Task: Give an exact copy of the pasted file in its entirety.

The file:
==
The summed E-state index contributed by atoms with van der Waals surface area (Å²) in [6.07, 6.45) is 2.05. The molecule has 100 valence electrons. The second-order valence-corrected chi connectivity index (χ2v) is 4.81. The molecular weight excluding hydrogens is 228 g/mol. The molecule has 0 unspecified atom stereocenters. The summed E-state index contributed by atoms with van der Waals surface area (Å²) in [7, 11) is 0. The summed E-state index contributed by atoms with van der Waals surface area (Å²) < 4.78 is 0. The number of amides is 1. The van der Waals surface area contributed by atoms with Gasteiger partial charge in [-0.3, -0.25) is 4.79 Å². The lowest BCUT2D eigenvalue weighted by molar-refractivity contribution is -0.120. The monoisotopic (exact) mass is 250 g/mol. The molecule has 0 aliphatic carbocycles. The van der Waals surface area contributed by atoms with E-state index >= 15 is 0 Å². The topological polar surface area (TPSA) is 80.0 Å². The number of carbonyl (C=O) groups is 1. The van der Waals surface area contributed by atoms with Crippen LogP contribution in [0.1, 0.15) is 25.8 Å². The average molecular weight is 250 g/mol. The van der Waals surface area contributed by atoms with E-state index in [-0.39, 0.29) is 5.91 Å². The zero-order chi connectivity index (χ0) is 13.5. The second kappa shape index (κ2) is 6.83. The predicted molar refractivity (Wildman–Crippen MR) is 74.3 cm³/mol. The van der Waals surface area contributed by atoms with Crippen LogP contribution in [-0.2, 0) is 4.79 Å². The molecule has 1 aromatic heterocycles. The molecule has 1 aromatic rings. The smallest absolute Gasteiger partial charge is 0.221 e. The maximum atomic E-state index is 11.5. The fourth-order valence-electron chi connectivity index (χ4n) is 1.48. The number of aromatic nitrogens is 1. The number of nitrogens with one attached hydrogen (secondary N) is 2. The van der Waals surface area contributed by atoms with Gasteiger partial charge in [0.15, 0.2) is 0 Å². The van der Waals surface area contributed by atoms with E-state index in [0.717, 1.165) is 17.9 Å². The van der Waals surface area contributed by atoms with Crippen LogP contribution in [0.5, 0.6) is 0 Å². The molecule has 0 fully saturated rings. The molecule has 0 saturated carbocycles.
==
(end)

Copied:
The summed E-state index contributed by atoms with van der Waals surface area (Å²) in [6.07, 6.45) is 2.05. The molecule has 100 valence electrons. The second-order valence-corrected chi connectivity index (χ2v) is 4.81. The molecular weight excluding hydrogens is 228 g/mol. The molecule has 0 unspecified atom stereocenters. The summed E-state index contributed by atoms with van der Waals surface area (Å²) in [7, 11) is 0. The summed E-state index contributed by atoms with van der Waals surface area (Å²) < 4.78 is 0. The number of amides is 1. The van der Waals surface area contributed by atoms with Gasteiger partial charge in [-0.3, -0.25) is 4.79 Å². The lowest BCUT2D eigenvalue weighted by molar-refractivity contribution is -0.120. The monoisotopic (exact) mass is 250 g/mol. The molecule has 0 aliphatic carbocycles. The van der Waals surface area contributed by atoms with E-state index >= 15 is 0 Å². The topological polar surface area (TPSA) is 80.0 Å². The number of carbonyl (C=O) groups is 1. The van der Waals surface area contributed by atoms with Crippen LogP contribution in [0.1, 0.15) is 25.8 Å². The average molecular weight is 250 g/mol. The van der Waals surface area contributed by atoms with E-state index in [-0.39, 0.29) is 5.91 Å². The zero-order chi connectivity index (χ0) is 13.5. The second kappa shape index (κ2) is 6.83. The predicted molar refractivity (Wildman–Crippen MR) is 74.3 cm³/mol. The van der Waals surface area contributed by atoms with Crippen LogP contribution in [-0.2, 0) is 4.79 Å². The molecule has 1 aromatic heterocycles. The molecule has 1 aromatic rings. The smallest absolute Gasteiger partial charge is 0.221 e. The maximum atomic E-state index is 11.5. The fourth-order valence-electron chi connectivity index (χ4n) is 1.48. The number of aromatic nitrogens is 1. The number of nitrogens with one attached hydrogen (secondary N) is 2. The van der Waals surface area contributed by atoms with Gasteiger partial charge in [0.15, 0.2) is 0 Å². The van der Waals surface area contributed by atoms with E-state index in [0.717, 1.165) is 17.9 Å². The van der Waals surface area contributed by atoms with Crippen LogP contribution in [0.5, 0.6) is 0 Å². The molecule has 0 fully saturated rings. The molecule has 0 saturated carbocycles.